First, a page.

Bobby Maxwell is the Vice President of TUJ’s Veteran’s club. He was in the Navy for 11 years, and was kind enough to answer our questions on the SA training he received as well as provide useful input on TUJ’s efforts on SA awareness.
Where did you serve and for how long?
I was in the Navy for 11 years. During this time, I was stationed on 3 ships in Yokosuka.
What kind of sexual assault prevention training did you receive?
I was a supervisor so I received 2 levels of training-- SAPR and another, a kind of special supervisor training. I applied for SAVI (triage report givers), but got declined. The biggest thing I learned from [my] leadership [position]; how your leadership actually applied the training was the biggest determinant of how effective the training would be.
Why did you apply for SAVI?
I like helping people, that’s why I applied for SAVI.
How much did you retain?
Very little. I had gotten training previously. I was 22 when I joined the military but I had workplace experience before, so I was able to determine what is and is not appropriate behavior.
How often did you receive SA training?
SAPR was required by law annually, the Navy took a very heavy stock in it.
In what capacity did you receive this training? i.e. were you alone, in a group and if so what kind of group? Mixed gender, small, large, divided by rank or something else?
Baseline classroom version of SAPR training was done by an external expert; all hands included. I sat next to my captain during one session. This format seemed more effective.
As I became a middle management supervisor (Leading Petty Officer), we had additional training for leaders.
There was no division in gender. The Navy took pains in inverting gender stereotypes [in it’s training materials].
How helpful do you think the training was for you personally? How about for your peers?
In the military there was a bit of a culture-- it’s better now. I joined in the post-9/11 Navy. Because the Navy had already integrated a lot of its ships far ahead of other services, their training in the practices started from the day I was in bootcamp. One of the mandatory classes had to do with sexual assault directly. Even if you work with that person [perpetrator or victim] you don’t bring it into that space-- [there’s a] separation of work and life.
One of the things I can say is that my first ship was all male. There were incidents of male on male assaults and they were handled quickly and fiercely. Both parties always disappeared.
The practice of the Navy was to move the alleged victimizer and victim to two separate spaces (different ships/units, usually). This did two things. 1) protected the victim from revictimization, and 2) protected the accused of any kind of command bias while they were there. As heinous as these issues are, everyone has a right to due process. Everyone needs to be treated fairly, and the military is very harsh on these cases.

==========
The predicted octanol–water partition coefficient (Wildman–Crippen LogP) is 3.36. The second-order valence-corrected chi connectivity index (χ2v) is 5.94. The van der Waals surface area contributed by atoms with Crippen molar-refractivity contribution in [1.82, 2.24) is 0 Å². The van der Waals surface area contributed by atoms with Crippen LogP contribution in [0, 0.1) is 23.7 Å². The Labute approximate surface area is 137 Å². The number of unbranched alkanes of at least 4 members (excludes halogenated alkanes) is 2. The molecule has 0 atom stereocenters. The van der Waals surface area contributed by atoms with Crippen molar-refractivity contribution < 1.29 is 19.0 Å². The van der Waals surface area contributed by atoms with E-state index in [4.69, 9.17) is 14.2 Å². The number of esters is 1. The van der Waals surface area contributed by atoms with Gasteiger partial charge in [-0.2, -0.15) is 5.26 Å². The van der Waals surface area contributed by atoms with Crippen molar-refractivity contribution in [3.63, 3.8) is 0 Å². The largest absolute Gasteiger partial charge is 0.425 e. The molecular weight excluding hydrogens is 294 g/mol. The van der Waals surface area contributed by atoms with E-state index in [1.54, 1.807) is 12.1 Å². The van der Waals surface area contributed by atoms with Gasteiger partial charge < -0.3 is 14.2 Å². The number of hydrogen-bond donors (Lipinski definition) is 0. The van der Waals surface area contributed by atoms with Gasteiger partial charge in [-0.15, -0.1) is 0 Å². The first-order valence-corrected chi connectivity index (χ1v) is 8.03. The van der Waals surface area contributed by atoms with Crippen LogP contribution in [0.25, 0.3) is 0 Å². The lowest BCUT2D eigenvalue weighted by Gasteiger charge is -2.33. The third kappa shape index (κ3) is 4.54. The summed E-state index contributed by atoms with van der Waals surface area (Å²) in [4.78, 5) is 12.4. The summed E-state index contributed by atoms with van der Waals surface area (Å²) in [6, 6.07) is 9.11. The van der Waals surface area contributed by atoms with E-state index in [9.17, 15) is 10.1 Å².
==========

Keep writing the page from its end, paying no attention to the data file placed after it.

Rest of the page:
The Vets club tries to act as a positive influence to everyone on the campus. We’re all a little bit older, perhaps a little more mature; even though that can be a negative term. We can offer experiences. If things get bad with one of our members we can make sure to take it up with the appropriate people. We do, currently. [This reply came up after we asked Bobby how he thinks other veterans might have retained their training].
What do you think could have been improved on in the training the military gave you when you were an officer? (This could be for your personal benefit, or the benefit of others based on your observation of their opinions and retention).
I don’t think computer-based training at all is effective. Personally. At least in the military training, it was a little cartoonish. The plays would be reenactments and more useful.
Currently, TUJ is promoting assault and harassment awareness in multiple ways, let us know what you think is working and what is not. Does the training you received align with what TUJ is currently promoting? Do you think the way TUJ is addressing sexual assault is helpful for the student body? In regards to retention? Impact?
I think that the actual appointment of a Title IX coordinator is something [TUJ has a “Deputy” Title IX Coordinator]. Something is better than nothing, and I think they picked the right person for the job. I am confident in her capacity of doing it. You really see how these things go only when an incident occurs. When something happens, that will be the real judge of how effective what the school is doing actually is.
As for the veteran’s club, we are trying to police within ourselves as well.
The online training didn’t tell me anything I didn’t already know. You need to uncouple the alcohol training with the sexual assault training. They’re a little strange. I don’t know what else to say. The biggest things were that they kind of mash everything together when there were very discrete issues brought up in chronological continuity of each other. The flow of harassment just didn’t make sense.
Hikari and Lily interviewed Bobby in person and would like to thank his assistance in this piece, especially in regards to his honest answers and feedback on TUJ’s initiatives. We also admire his efforts in the Veteran’s club at TUJ.
This was the final installment of this six part series! We would like to thank everybody who contributed to this project. Keep an eye out on Thursday, for a reflection written by Lily.
Click here to read a little bit more about why we decided to do these interviews.